As you reach your ninth month of pregnancy in your final trimester, your doctor will give you an internal exam to check your cervix for any early signs of labor and during this check-up, she will also see if your baby’s head is engaged. 1cm pregnancy – what does it mean?
Pregnancy dilation: 1cm pregnancy
After confirming whether your cervix has dilated (opened up) and effaced (thinned out), and if it has started to soften and move to the front of the vagina, she might be able to give you an estimated date as to when you can expect to deliver.
But how dilated do you have to be and what does it mean if you are 1cm dilated?
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1 cm in pregnancy
1. What is pregnancy dilation or cervix dilation?
If you touch the tip of your nose, that is pretty similar to how your cervix feels before labor. Normally it will also be slightly firm and closed, so as to protect your growing baby from the outside world.
But as your body prepares for labor, your cervix will get very soft and will start to dilate, and thin out. This is otherwise known as cervical effacement.
So before your baby can make her grand debut, your cervix must be completely dilated and thinned out.
2. Cervical effacement
Not only does your cervix have to be open all the way, but it also needs to thin out completely for your baby to be born.
As your labor progresses, your hard and long cervix will gradually thin out over time.
Cervical effacement is measured in percentage, so when your cervix is 100% effaced, that’s when it is thin enough (paper-thin, in fact!) for your bub to easily pass through.
3. 1cm dilated in pregnancy: Signs you’re dilating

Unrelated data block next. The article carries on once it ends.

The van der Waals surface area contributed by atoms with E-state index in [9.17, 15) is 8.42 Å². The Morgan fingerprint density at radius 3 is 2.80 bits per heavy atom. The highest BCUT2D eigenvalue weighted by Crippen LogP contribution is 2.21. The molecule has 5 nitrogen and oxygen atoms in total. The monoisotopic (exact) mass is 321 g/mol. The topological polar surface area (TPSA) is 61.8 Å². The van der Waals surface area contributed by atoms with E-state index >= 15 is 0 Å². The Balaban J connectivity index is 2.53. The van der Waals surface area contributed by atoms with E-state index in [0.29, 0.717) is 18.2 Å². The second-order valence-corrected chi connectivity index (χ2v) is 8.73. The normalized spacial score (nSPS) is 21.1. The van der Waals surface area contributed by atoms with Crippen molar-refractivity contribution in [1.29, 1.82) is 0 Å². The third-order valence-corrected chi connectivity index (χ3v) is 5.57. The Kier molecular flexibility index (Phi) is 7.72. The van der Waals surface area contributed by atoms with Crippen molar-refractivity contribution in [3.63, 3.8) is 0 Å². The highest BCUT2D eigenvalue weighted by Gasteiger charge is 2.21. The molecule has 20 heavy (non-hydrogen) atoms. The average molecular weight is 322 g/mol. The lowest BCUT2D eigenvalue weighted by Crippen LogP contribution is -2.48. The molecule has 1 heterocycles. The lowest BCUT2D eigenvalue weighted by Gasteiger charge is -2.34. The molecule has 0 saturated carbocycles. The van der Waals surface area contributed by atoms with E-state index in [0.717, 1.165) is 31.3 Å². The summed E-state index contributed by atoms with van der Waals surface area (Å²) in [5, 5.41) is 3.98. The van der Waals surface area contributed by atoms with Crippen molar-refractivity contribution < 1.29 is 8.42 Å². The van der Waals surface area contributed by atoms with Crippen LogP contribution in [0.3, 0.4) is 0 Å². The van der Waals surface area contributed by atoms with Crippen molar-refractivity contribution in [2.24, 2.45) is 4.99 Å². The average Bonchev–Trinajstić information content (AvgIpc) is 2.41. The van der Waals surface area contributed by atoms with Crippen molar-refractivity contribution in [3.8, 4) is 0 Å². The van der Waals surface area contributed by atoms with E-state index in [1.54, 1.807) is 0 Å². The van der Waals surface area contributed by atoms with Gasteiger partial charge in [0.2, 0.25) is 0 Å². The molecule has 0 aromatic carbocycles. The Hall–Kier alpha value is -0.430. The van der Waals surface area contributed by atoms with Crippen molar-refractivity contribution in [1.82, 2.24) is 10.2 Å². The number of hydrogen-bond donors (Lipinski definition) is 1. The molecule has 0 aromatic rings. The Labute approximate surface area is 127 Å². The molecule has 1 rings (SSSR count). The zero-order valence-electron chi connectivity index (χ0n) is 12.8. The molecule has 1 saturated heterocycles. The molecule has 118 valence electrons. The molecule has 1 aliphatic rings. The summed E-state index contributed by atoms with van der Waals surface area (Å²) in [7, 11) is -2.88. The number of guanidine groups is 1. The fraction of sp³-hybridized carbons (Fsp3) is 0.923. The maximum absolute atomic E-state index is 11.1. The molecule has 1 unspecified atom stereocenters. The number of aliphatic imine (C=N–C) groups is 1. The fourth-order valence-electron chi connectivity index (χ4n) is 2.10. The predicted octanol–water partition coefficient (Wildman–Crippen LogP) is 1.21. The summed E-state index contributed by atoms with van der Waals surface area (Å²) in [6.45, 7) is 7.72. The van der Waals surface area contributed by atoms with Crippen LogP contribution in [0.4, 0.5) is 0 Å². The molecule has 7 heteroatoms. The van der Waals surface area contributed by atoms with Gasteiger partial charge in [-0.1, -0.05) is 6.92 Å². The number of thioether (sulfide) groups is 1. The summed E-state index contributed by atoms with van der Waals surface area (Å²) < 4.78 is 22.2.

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How do you know if your cervix is dilating? Here are signs you’re dilating and what feelings to expect.
Lightning crotch is the feeling of sharp shooting pains in the vaginal area of a woman. This is caused by your baby’s head dropping into the pelvis, thus, exerting pressure. It creates lightning-like shocks by pressing on your nerves.
It is an apparent discomfort usually felt once a woman’s due date approaches.
The cramping resembles the cramping pain you get before or at the start of your menstruation. It usually occurs down low, right above your pubic bone.
According to Jada Shapiro, a postpartum doula and founder of boober, people who are in early labor (less than 6cm) will have contractions that are ranging from 20 minutes to 6 minutes apart.
She notes that women who aren’t yet fully dilated can usually speak through their contractions and may be able to do other things like talk or watch TV.
When your dilation is further along (say, 6-8cm), you may find it more difficult to concentrate on anything other than the contractions.
Thus, you shouldn’t be frightened or believe you’re in active labor until you’re feeling consistent contractions that are becoming stronger and closer together.
According to Juliana Parker, RNC-OB, labor and delivery nurse, a mucus plug is like a “glob of mucus that is filled with brownish discharge and maybe a little blood”.
There’s no need to fear if you lose your mucus plug. It’s not the same as your water bursting. It can occur anywhere from a few weeks to a few hours prior to labor. Because the mucus plug seals the opening to the cervix, it’s possible that you’ll lose it as your cervix thins and dilates.
This discharge is different from your mucus plug. It is commonly pink or brownish and is thinner in consistency than the mucus plug.
Unlike your mucus plug, which keeps your cervix closed, the bloody show indicates that your cervix’s blood vessels are breaking as you expand. So, once you witness the bloody display, you’ll know it’s about to begin!
As mentioned earlier, you’ll be able to confirm your cervix dilation during cervical exams. Thus, you’ll know what cm exactly are you dilated.
4. Is it a sign that you’re going into labor?
You might think that being at least 1cm pregnancy dilated means that you’ll be giving birth sometime soon, but this is not usually the case.
1cm pregnancy dilation or cervix dilation does not indicate when exactly you will go into labor or how fast your labor will be — in fact, you can even be dilated by a few centimeters for a few weeks before going into labor!
However, even if your cervix is still completely closed, you could possibly go into labor the very same day, because every woman’s body is different and each pregnancy is unique.
5. 1cm to 10 cm dilated: what does it mean?
When you go into labor, your cervix will stretch from 0 cm to be fully dilated at 10 cm.